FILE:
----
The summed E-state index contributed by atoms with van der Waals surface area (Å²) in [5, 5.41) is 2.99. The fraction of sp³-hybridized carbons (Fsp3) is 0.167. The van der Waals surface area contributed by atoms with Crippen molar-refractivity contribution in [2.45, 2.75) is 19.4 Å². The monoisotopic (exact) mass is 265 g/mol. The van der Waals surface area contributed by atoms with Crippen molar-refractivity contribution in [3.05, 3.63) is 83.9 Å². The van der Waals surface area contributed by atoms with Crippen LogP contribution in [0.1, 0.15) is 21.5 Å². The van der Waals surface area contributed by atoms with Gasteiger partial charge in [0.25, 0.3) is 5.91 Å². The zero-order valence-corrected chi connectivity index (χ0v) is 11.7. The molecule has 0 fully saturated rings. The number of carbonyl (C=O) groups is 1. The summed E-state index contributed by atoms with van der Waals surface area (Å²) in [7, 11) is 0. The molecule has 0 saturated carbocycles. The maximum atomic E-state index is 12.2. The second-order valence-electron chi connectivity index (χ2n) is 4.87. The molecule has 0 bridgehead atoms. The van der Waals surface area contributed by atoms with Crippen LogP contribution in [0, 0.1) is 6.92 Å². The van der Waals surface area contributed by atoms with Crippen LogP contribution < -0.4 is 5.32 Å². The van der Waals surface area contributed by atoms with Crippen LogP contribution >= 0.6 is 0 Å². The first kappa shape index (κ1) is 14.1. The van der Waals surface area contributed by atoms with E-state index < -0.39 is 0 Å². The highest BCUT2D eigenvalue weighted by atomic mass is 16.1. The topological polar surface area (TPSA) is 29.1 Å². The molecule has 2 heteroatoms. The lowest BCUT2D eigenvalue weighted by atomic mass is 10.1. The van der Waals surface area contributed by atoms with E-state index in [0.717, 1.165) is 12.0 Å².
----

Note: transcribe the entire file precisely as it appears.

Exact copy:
The summed E-state index contributed by atoms with van der Waals surface area (Å²) in [5, 5.41) is 2.99. The fraction of sp³-hybridized carbons (Fsp3) is 0.167. The van der Waals surface area contributed by atoms with Crippen molar-refractivity contribution in [2.45, 2.75) is 19.4 Å². The monoisotopic (exact) mass is 265 g/mol. The van der Waals surface area contributed by atoms with Crippen molar-refractivity contribution in [3.05, 3.63) is 83.9 Å². The van der Waals surface area contributed by atoms with Crippen LogP contribution in [0.1, 0.15) is 21.5 Å². The van der Waals surface area contributed by atoms with Gasteiger partial charge in [0.25, 0.3) is 5.91 Å². The zero-order valence-corrected chi connectivity index (χ0v) is 11.7. The molecule has 0 fully saturated rings. The number of carbonyl (C=O) groups is 1. The summed E-state index contributed by atoms with van der Waals surface area (Å²) in [7, 11) is 0. The molecule has 0 saturated carbocycles. The maximum atomic E-state index is 12.2. The second-order valence-electron chi connectivity index (χ2n) is 4.87. The molecule has 0 bridgehead atoms. The van der Waals surface area contributed by atoms with Crippen LogP contribution in [0, 0.1) is 6.92 Å². The van der Waals surface area contributed by atoms with Crippen LogP contribution < -0.4 is 5.32 Å². The van der Waals surface area contributed by atoms with Crippen LogP contribution >= 0.6 is 0 Å². The first kappa shape index (κ1) is 14.1. The van der Waals surface area contributed by atoms with E-state index < -0.39 is 0 Å². The highest BCUT2D eigenvalue weighted by atomic mass is 16.1. The topological polar surface area (TPSA) is 29.1 Å². The molecule has 2 heteroatoms. The lowest BCUT2D eigenvalue weighted by atomic mass is 10.1. The van der Waals surface area contributed by atoms with E-state index in [0.717, 1.165) is 12.0 Å².